The South China dispute is a territorial conflict involving several sovereign states over the island, reefs, banks and other features of south China sea. The dispute involves the Spratly Islands, Parcel Island, Scarborough Shoal and various boundaries of Gulf of Tonkin.
Countries that have claim in south the South China Sea include: Brunei, People Republic of China (PRC), Taiwan, Indonesia, Malaysia, Philippines and Vietnam. The China claims the largest portion of South China sea, The PRC claim has been based on “Nine Dash Line” which was drawn in 1947 but it is rejected by others claimants as well as by UN convention on the law of the sea.
Why South China Sea is important:
The South China sea is strategically important region and control of the sea lanes by China is main cause of concern. The South China sea is an important body of water for a number of reasons including
1. Economic importance: The South China is a major shipping route carrying US $ 3 Trillion trade each year. It also an important fishing ground providing food to millions of people in the region.
2. Strategic importance: The South China sea is located in a strategically important area. It is located near the strait of Malacca, which is a major shipping route.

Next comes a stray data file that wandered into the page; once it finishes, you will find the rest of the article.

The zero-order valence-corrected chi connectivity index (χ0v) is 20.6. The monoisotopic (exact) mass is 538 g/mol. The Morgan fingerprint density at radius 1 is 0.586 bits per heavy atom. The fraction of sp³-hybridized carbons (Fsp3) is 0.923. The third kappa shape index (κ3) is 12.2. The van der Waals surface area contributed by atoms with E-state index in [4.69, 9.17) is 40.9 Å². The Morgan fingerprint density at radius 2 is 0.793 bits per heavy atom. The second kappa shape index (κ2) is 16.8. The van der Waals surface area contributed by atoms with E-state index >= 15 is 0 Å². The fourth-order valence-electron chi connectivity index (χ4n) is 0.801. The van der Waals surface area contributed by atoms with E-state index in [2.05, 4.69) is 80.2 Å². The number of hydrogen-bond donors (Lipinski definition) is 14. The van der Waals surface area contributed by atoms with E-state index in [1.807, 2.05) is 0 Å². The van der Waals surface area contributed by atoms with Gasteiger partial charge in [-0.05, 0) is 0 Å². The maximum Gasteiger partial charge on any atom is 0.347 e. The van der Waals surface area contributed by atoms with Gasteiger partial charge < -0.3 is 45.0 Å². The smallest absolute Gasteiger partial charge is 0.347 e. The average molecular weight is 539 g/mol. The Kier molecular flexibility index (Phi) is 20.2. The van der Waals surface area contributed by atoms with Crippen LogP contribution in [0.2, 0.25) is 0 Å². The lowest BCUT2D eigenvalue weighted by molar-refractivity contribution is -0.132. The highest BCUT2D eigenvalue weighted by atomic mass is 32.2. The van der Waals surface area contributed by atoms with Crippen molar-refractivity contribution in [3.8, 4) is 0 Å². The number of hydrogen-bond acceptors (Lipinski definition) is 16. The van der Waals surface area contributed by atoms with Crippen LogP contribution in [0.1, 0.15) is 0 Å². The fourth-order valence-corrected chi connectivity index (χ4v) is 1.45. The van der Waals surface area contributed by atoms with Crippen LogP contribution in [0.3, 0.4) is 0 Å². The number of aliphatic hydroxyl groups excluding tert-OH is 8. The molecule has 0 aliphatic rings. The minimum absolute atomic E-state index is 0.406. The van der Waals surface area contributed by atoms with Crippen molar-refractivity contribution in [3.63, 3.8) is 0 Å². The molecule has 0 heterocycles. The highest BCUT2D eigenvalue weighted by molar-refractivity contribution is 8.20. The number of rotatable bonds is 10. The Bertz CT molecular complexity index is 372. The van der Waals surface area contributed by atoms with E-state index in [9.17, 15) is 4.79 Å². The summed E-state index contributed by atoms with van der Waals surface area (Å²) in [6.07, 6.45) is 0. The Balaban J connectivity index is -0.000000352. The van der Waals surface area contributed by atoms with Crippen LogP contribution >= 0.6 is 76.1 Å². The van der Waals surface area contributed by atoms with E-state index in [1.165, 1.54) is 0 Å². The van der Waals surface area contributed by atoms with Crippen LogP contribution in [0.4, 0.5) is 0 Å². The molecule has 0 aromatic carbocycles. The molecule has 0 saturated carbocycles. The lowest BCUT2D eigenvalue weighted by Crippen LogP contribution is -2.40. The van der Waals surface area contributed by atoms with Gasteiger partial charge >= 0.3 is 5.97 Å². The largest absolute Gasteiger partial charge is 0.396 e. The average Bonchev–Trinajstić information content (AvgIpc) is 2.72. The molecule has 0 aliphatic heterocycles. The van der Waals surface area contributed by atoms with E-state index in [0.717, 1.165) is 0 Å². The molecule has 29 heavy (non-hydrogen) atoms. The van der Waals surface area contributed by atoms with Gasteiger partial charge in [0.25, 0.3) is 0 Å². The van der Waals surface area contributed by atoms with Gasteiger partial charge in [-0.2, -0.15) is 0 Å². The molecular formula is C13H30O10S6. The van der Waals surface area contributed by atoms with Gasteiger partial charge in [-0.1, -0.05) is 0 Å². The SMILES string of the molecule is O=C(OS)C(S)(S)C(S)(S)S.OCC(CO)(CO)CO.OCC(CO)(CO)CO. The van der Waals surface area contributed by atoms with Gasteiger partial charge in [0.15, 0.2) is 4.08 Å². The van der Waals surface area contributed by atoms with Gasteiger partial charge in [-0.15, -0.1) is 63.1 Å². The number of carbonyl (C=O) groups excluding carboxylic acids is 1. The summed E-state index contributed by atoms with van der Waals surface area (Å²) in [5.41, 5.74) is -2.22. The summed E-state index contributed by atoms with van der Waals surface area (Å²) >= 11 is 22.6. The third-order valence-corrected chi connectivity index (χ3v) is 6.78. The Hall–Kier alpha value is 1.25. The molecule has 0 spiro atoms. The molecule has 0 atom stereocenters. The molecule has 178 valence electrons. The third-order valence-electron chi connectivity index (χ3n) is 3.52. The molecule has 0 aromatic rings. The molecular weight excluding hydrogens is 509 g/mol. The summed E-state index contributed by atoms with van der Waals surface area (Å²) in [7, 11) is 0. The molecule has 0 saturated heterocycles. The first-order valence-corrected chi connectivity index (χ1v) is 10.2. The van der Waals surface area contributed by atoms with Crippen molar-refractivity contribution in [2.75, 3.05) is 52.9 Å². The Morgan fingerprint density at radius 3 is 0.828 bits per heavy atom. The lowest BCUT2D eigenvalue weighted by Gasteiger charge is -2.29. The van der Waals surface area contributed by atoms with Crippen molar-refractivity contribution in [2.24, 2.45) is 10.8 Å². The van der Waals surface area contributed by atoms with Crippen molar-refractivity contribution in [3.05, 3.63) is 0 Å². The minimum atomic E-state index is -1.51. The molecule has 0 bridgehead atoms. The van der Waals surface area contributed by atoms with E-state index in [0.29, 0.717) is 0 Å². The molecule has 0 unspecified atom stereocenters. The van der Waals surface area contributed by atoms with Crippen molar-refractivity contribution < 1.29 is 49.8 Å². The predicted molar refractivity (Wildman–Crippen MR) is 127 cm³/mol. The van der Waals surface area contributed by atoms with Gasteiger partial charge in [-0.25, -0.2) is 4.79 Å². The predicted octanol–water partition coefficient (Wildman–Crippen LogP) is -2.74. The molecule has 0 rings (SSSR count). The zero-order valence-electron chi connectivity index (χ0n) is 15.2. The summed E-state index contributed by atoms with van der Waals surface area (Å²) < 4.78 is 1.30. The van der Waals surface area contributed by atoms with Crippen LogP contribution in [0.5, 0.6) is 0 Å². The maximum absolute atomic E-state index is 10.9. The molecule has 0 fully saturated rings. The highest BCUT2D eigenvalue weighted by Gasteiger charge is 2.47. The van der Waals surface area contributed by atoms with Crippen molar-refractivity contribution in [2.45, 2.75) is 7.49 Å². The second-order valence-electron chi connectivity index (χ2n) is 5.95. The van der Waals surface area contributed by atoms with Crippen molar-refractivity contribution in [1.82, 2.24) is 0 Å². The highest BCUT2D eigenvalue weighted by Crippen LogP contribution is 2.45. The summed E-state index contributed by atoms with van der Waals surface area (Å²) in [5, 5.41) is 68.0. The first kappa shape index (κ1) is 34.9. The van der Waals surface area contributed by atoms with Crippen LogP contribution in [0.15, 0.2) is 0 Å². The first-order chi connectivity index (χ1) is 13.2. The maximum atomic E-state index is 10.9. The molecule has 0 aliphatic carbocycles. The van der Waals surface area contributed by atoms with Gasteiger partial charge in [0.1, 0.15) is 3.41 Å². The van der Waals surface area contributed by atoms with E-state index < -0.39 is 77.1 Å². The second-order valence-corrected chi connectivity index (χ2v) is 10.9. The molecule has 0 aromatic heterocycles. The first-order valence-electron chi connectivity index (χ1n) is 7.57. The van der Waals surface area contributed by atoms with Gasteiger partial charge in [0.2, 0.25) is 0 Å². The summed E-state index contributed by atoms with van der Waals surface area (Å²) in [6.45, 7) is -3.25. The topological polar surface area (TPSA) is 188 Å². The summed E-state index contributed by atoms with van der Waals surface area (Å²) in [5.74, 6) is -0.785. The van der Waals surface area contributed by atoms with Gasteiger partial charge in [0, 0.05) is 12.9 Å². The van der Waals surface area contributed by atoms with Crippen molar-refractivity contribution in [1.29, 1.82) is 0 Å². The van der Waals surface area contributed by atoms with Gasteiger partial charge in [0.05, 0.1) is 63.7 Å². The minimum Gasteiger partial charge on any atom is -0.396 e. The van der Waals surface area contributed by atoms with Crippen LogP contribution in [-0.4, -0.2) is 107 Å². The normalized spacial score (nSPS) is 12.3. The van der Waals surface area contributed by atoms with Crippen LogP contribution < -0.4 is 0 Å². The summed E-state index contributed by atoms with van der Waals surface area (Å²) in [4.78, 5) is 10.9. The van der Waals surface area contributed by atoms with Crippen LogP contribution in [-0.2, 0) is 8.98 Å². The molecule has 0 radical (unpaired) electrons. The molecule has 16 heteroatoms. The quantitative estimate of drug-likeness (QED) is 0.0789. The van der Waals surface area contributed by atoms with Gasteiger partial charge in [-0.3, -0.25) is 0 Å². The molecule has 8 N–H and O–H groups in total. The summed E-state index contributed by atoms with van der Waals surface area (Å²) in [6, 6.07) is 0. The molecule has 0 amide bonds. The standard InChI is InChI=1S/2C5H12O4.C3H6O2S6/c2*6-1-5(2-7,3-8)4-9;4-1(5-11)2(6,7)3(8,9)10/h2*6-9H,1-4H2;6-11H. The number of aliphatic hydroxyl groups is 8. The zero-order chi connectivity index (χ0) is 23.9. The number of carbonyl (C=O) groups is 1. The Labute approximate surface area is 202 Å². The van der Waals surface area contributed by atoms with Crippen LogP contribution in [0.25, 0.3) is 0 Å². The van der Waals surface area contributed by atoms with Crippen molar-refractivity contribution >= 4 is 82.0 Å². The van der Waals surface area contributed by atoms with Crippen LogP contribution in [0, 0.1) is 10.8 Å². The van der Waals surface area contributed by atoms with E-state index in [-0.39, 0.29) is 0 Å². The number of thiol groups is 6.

3. Environmental importance: The South China sea is home to diverse range of marine life and a major source of biodiversity.
Implications of South China sea dispute on India:
1. Security concern: The South China sea is a vital lane for India’s trade and energy imports. Any disruption for shipping in the South China sea would have a significant impact on growing India’s economy.
2. Geopolitical concerns: The South China sea is strategically important region and control of the sea lanes would give China a significant advantage in Indo- Pacific region. China’s growing influence could threaten India’s interest in the region.
3. Economic concern: The South China sea is major source of oil and gas and India is interested in exploring the resources. However, China’s claim over the sea could make it difficult for India to access those resources.
Role of India:
1. Engaging with ASEAN: India has strengthened its engagement with ASEAN, a regional grouping of southeast Asian countries. The engagement is aimed at promoting cooperation in South China sea and preventing conflict in the region.
Leaders of ASEAN should try to find solution through “Quite diplomacy,” as the potential to resolve this issue through legal method is very low. (Permanent court of Arbitration denied China’s assertion in the sea but China did not bother)
2. Supporting UNCLOS: India is signatory to the UN convention on the law of the sea. It is an international legal framework governing the use of oceans.
3. Developing strategic partnership: with countries in the Indo- Pacific region such as US, Japan and Australia (QUAD). These partnerships are aimed at countering China’s growing influence in the region.
4. India can offer to mediate between the parties: India has a long history of mediation and peacekeeping. India’s mediation could help to break the deadlock in the negotiations.
5. India can offer to share its naval experience with the countries in the region.